Bill Holvey, of Halswell, asks :-

Mass jet travel introduce a lot of water vapour into the hitherto fairly dry stratosphere. Does this have any effect on climate?

Olaf Morgenstern, an atmospheric scientist with NIWA at Lauder, responded.

The answer, for the gaseous water vapour part, is no, not really. If the water vapour is injected into the troposphere (the lower atmosphere), its residence time is measured in days, and air traffic does not contribute measurably to the cycling of water through the lower atmosphere.

If it is injected into the stratosphere (above ca 10 km), it stays in the atmosphere for longer, maybe for months, and contributes to global warming. I have read numbers such as 10 milliWatts per square metre. This compares to man-made carbon dioxide which at present contributes perhaps 2 Watts per square metre, so water vapour from aircraft likely contributes less than one per cent to man-made global warming. Unlike carbon dioxide, water vapour emissions do not accumulate.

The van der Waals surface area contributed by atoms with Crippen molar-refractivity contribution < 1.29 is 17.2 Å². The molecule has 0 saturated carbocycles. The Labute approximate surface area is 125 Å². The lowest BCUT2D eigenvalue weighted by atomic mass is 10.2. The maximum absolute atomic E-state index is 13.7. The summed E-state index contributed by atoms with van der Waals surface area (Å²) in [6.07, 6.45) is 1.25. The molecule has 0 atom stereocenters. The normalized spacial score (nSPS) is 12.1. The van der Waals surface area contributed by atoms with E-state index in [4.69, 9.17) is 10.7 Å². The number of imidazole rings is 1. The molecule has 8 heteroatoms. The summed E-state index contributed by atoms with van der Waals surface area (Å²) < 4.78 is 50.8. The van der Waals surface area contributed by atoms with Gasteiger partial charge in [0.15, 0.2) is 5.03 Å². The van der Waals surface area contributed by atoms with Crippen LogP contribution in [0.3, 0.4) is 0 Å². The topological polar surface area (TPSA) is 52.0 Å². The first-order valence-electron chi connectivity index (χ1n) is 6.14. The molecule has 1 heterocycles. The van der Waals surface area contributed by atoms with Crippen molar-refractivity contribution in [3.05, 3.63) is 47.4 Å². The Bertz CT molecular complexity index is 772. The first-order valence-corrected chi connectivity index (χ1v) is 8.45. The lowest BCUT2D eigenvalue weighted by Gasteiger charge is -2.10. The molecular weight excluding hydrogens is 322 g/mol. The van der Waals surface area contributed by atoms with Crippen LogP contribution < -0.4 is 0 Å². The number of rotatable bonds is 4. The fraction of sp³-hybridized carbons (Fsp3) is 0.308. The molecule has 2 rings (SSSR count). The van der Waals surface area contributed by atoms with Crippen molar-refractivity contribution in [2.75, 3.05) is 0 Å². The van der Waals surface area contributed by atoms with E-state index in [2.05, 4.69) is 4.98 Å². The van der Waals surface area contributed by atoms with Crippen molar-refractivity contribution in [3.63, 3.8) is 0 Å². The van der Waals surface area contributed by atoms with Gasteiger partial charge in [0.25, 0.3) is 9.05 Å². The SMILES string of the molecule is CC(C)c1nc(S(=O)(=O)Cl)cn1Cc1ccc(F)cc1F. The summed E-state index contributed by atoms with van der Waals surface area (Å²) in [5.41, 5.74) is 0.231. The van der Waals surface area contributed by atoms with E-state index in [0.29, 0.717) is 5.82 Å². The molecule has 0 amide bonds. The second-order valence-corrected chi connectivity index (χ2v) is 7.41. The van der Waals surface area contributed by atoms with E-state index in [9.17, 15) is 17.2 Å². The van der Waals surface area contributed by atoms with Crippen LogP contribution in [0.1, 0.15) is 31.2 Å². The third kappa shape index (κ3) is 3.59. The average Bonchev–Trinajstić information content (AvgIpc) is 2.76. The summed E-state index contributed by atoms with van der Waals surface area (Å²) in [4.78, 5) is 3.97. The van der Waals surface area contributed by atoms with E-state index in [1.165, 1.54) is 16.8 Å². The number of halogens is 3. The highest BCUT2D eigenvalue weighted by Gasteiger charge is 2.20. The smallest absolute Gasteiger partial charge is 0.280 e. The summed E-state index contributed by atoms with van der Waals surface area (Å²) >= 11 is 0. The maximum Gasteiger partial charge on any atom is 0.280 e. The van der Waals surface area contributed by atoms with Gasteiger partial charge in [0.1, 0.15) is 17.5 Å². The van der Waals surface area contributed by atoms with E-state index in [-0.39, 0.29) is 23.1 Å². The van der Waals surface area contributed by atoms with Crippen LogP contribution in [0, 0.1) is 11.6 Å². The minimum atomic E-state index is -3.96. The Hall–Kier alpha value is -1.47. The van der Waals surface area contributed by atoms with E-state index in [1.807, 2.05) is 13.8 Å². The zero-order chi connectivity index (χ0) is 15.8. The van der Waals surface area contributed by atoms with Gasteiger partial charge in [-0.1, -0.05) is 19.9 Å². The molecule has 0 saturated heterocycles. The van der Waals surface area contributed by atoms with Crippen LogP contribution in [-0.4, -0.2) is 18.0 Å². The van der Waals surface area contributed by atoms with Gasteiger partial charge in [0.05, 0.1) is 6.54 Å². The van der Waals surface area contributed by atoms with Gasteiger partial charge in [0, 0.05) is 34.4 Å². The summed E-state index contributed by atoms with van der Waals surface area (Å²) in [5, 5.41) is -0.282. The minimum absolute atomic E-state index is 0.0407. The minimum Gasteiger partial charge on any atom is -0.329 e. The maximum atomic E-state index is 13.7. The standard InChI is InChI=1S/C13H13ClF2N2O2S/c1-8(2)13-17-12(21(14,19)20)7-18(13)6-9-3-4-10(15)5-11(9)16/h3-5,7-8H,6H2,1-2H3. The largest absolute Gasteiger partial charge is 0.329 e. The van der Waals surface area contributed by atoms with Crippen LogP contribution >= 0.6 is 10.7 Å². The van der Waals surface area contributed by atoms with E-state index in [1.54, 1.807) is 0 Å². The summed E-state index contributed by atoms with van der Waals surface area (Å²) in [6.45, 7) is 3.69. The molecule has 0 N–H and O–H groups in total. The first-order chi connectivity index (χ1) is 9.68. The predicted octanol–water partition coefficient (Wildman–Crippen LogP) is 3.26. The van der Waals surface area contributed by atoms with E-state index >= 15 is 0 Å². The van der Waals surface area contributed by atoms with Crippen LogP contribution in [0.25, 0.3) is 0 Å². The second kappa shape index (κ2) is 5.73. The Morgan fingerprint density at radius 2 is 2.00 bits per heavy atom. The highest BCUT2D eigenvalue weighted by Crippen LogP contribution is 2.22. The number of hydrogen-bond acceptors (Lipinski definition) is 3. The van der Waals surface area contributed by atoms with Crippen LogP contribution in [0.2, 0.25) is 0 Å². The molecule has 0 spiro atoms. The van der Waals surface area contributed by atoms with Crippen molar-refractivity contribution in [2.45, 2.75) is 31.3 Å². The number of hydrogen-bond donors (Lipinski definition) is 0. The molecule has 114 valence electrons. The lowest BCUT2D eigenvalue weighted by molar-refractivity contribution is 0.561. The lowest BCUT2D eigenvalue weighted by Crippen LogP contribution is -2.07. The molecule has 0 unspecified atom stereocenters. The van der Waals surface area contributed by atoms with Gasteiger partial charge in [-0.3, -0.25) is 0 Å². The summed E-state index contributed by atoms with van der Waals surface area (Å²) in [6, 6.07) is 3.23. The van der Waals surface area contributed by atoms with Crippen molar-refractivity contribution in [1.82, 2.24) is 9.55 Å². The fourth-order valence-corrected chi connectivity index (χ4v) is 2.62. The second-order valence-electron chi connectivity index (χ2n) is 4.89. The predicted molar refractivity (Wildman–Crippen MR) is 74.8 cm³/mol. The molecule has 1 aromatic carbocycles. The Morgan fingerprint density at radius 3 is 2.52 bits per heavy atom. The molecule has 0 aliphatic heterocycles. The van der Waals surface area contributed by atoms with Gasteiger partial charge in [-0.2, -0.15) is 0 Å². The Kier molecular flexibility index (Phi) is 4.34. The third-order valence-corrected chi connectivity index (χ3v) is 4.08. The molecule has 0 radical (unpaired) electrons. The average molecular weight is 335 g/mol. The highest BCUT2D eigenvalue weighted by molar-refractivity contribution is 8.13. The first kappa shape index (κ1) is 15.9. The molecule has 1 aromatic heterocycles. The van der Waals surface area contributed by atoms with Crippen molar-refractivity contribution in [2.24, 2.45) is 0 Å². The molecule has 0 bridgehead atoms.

Aircraft also, under some conditions, produce contrails, high clouds that trap heat. The regional impact of these can be much larger in regions with a lot of air traffic, but are harder to quantify because they are so variable, short-lived, and also do not accumulate.

Rockets, which go through even higher altitudes in order to launch satellites and resupply the International Space Station, produce a variety of different exhaust products, depending on the type of fuel used. There is some concern about the soot (“black carbon”) produced by some rockets. At present, the impacts of these on climate do not compare with other human activities.

There is also some concern that particles produced by solid-fuel rockets may promote ozone depletion. However, both the climate impact and the ozone depletion would also require a considerable increase in the number of rocket launches (e.g. in the context of space tourism) to become a serious problem.